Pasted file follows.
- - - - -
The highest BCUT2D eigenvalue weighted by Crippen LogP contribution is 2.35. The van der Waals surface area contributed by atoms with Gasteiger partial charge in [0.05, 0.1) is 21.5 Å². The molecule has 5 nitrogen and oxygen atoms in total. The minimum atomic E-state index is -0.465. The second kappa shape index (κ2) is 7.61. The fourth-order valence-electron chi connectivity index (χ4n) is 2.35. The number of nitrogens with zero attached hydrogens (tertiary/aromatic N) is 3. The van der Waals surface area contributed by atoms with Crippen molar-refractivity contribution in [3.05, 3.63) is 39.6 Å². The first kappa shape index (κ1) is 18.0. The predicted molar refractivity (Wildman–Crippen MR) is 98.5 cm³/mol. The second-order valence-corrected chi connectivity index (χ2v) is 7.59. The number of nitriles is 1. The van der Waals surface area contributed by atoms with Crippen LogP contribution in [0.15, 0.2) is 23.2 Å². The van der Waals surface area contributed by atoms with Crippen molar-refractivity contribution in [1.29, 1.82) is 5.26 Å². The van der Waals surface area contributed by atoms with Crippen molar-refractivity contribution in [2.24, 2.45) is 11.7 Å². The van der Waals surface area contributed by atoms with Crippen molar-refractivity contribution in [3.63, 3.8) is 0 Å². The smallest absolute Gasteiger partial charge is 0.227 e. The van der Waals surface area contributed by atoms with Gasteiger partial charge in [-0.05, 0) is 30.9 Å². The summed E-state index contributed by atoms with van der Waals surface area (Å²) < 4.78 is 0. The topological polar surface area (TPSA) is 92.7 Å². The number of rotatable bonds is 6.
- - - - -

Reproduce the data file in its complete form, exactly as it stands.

The highest BCUT2D eigenvalue weighted by Crippen LogP contribution is 2.35. The van der Waals surface area contributed by atoms with Gasteiger partial charge in [0.05, 0.1) is 21.5 Å². The molecule has 5 nitrogen and oxygen atoms in total. The minimum atomic E-state index is -0.465. The second kappa shape index (κ2) is 7.61. The fourth-order valence-electron chi connectivity index (χ4n) is 2.35. The number of nitrogens with zero attached hydrogens (tertiary/aromatic N) is 3. The van der Waals surface area contributed by atoms with Crippen molar-refractivity contribution in [3.05, 3.63) is 39.6 Å². The first kappa shape index (κ1) is 18.0. The predicted molar refractivity (Wildman–Crippen MR) is 98.5 cm³/mol. The second-order valence-corrected chi connectivity index (χ2v) is 7.59. The number of nitriles is 1. The van der Waals surface area contributed by atoms with Crippen LogP contribution in [0.15, 0.2) is 23.2 Å². The van der Waals surface area contributed by atoms with Crippen molar-refractivity contribution in [1.29, 1.82) is 5.26 Å². The van der Waals surface area contributed by atoms with Crippen molar-refractivity contribution in [2.24, 2.45) is 11.7 Å². The van der Waals surface area contributed by atoms with Crippen molar-refractivity contribution in [3.63, 3.8) is 0 Å². The smallest absolute Gasteiger partial charge is 0.227 e. The van der Waals surface area contributed by atoms with Gasteiger partial charge in [-0.05, 0) is 30.9 Å². The summed E-state index contributed by atoms with van der Waals surface area (Å²) < 4.78 is 0. The topological polar surface area (TPSA) is 92.7 Å². The number of rotatable bonds is 6.